A recent United Nations report raised concerns that the global aviation sector could consume up to 27% of the world’s carbon budget by 2050. The report made clear that even given the best possible circumstances, airplanes will emit 12% of the world’s carbon emissions mid-century if the world will be able to limit climate change to a minor 1.5°C.
This came as a result of global aviation and travel groups – such as the International Air Transport Association (IATA) – agreeing to cap emissions. For example, the IATA has pledged to lower carbon dioxide emissions 50% by 2050 from 2005 levels.
But the UN’s International Civil Aviation Authority (ICAO) says such efforts are insufficient. Their belief is that these goals will not improve the situation sufficiently because of the number of people worldwide who will fly overseas is expected to surge. While currently an estimated 18% of people have flown on a plane, the world’s middle-class is growing, plus more discounted carriers are emerging, thus airplane travel is and will continue to become relatively affordable.
However, although this is clearly a concern for global emissions, air travel is not a main cause of global warming. In 2016 it was determined that farming is the single biggest cause of the worst air pollution in Europe, as nitrogen compounds from fertilisers and animal waste drift over industrial regions. Livestock is responsible for 65% of nitrous oxide emissions, a GHG 296 times the global warming potential of carbon dioxide, and which stays in the atmosphere for 150 years. It is animal agriculture, not aviation, which is the true perpetrator of global warming.
Worse, emissions for agriculture are projected to increase 80% by 2050.
The statistics concerning animal agriculture utterly overshadow the impact of aviation, and cause question as to why more attention is not being given to tackling this main cause of global warming.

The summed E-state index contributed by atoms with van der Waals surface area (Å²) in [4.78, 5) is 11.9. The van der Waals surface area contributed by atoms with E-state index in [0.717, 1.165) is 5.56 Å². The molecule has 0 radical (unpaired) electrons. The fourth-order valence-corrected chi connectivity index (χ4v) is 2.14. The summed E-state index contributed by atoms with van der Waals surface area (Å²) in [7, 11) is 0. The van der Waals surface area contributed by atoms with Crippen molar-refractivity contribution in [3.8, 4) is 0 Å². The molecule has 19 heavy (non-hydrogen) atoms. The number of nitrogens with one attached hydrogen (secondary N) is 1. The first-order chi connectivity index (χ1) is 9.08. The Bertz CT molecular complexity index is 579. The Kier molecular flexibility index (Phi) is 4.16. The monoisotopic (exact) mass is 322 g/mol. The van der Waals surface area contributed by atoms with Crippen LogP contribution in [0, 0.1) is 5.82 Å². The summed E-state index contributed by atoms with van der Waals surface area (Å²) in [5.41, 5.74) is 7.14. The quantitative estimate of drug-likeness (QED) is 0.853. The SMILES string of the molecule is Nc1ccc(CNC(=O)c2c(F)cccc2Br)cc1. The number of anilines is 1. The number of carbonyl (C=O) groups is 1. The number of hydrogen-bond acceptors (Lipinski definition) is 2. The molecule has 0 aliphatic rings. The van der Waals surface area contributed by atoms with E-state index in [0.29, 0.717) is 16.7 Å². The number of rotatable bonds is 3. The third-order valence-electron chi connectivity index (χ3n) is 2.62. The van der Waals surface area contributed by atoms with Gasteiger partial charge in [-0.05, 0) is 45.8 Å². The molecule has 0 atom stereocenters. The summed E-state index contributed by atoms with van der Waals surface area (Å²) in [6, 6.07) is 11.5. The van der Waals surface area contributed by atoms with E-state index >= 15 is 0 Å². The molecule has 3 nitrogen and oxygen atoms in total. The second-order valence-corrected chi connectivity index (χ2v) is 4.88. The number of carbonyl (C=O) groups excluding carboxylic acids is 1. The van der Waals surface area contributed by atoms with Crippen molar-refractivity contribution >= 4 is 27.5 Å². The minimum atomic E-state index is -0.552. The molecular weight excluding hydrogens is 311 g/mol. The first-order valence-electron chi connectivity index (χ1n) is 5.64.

Some analysts have commented that the only way to solve the aviation sector’s emissions rise is to curb its growth. For example, last year, an assessment of the price of a new runway at London’s Heathrow Airport revealed that its costs behind ensuring the United Kingdom stayed compliant with legally binding climate change goals meant discount carriers would no longer be able to fly from that airport. Triple Pundit reported further that citizens in cities such as Barcelona and Venice have begun to push back against unchecked tourism, and commented that this “pos[ed] a difficult question for local politicians: can governments limit the number of people coming to their cities and countries in the name of sustainable development?”
But, a more relevant question which should be being asked is, when will governments and key environmental decision-makers finally acknowledge that animal agriculture is the main cause of global warming? Will they ever?
While concern has been voiced regarding the growth of aviation travel, the past decades’ increased consumption of animal products has been largely ignored. Studies examining how human eating patterns have shifted over time found that a rise in fat and meat consumption has elevated humans in the food chain, bringing us closer to predators like polar bears, and that this has adverse impacts on ecosystems. Likewise, a remarkable change in the omega balance of our diets has been linked to the decision to increase meat production by feeding corn and soybeans to immobilised cattle, pigs, and poultry instead of letting them graze on the grass that has been their natural diet for fifty million years.
While it is indeed a positive step for environmentalists that recognition is being given to the need to combat global warming, it remains frustrating that the most damaging cause is not being combated. Reducing air travel, which could account for 25% of global warming by 2050, is helpful, but given that already animal agriculture contributes significantly more to climate change – and reducing methane emissions would create tangible benefits almost immediately – global warming decision makers are failing to prioritise their concerns.
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